This paper argues that several sorts of metaphysical and semantic indeterminacy afflict the causal relation. If, as it is plausible to hold, there is a relationship between causation and moral responsibility, then indeterminacy in the causal relation results in indeterminacy of moral responsibility more generally.
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  36. added 2016-06-09
    Michael J. Shaffer (forthcoming). “Filling In”, Thought Experiments and Intuitions. Episteme.
    Recently Timothy Williamson (2007) has argued that characterizations of the standard (i.e. intuition-based) philosophical practice of philosophical analysis are misguided because of the erroneous manner in which this practice has been understood. In doing so he implies that experimental critiques of the reliability of intuition are based on this misunderstanding of philosophical methodology and so have little or no bearing on actual philosophical practice or results. His main point is that the orthodox understanding of philosophical methodology is incorrect in that (...)
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  37. added 2016-06-08
    T. Scott Dixon (2016). What Is the Well-Foundedness of Grounding? Mind 125 (498):439-468.
    A number of philosophers think that grounding is, in some sense, well-founded. This thesis, however, is not always articulated precisely, nor is there a consensus in the literature as to how it should be characterized. In what follows, I consider several principles that one might have in mind when asserting that grounding is well-founded, and I argue that one of these principles, which I call ‘full foundations’, best captures the relevant claim. My argument is by the process of elimination. For (...)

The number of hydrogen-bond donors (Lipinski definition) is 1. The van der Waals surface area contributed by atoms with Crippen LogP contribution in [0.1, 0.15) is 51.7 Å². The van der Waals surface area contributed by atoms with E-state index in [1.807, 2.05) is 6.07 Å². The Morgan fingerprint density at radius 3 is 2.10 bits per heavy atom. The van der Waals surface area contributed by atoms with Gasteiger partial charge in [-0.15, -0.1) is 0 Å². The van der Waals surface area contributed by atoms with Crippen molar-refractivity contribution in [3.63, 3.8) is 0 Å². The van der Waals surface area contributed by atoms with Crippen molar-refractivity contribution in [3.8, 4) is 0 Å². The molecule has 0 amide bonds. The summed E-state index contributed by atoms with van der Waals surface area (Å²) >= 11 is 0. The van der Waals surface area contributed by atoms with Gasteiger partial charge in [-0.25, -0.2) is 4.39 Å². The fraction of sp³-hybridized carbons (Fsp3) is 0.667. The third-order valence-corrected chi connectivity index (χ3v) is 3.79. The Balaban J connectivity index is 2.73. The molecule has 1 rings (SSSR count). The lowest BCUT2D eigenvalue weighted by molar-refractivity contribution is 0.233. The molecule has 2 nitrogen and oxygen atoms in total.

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  38. added 2016-06-08
    Marek Pepliński (2016). Dobroć (Boga - Goodness of God). In Janusz Salamon (ed.), Przewodnik po filozofii religii. Nurt analityczny, Kraków 2016. Wydawnictwo WAM 121-40.
    The paper presents some historical (Plato, Aristotle, Plotin, Augustine, Boethius, Aquinas) and main contemporary topics about different accounts of goodness of God understood as ontological goodness, perfection and as ethical goodness - impeccability and benevolence. The arguments for goodness of God are presented, mainly from stance of Thomas Aquinas classical theism as well as arguments against compatibility of essential goodness and omnipotence (N. Pike) and being an moral agent. The article draws perspective of different philosophical issues connected with goodness of (...)
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  39. added 2016-06-06
    Johannes Himmelreich (forthcoming). The Paraphrase Argument Against Collective Actions. Australasian Journal of Philosophy:1-15.
    ABSTRACTThis paper is about the status of collective actions. According to one view, collective actions metaphysically reduce to individual actions because sentences about collective actions are merely a shorthand for sentences about individual actions. I reconstruct an argument for this view and show via counterexamples that it is not sound. The argument relies on a paraphrase procedure to unpack alleged shorthand sentences about collective actions into sentences about individual actions. I argue that the best paraphrase procedure that has been put (...)
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  40. added 2016-06-06
    Jonas Waechter (forthcoming). Positive Truthmakers for Negative Truths: A Solution to Molnar’s Problem. Philosophical Studies:1-14.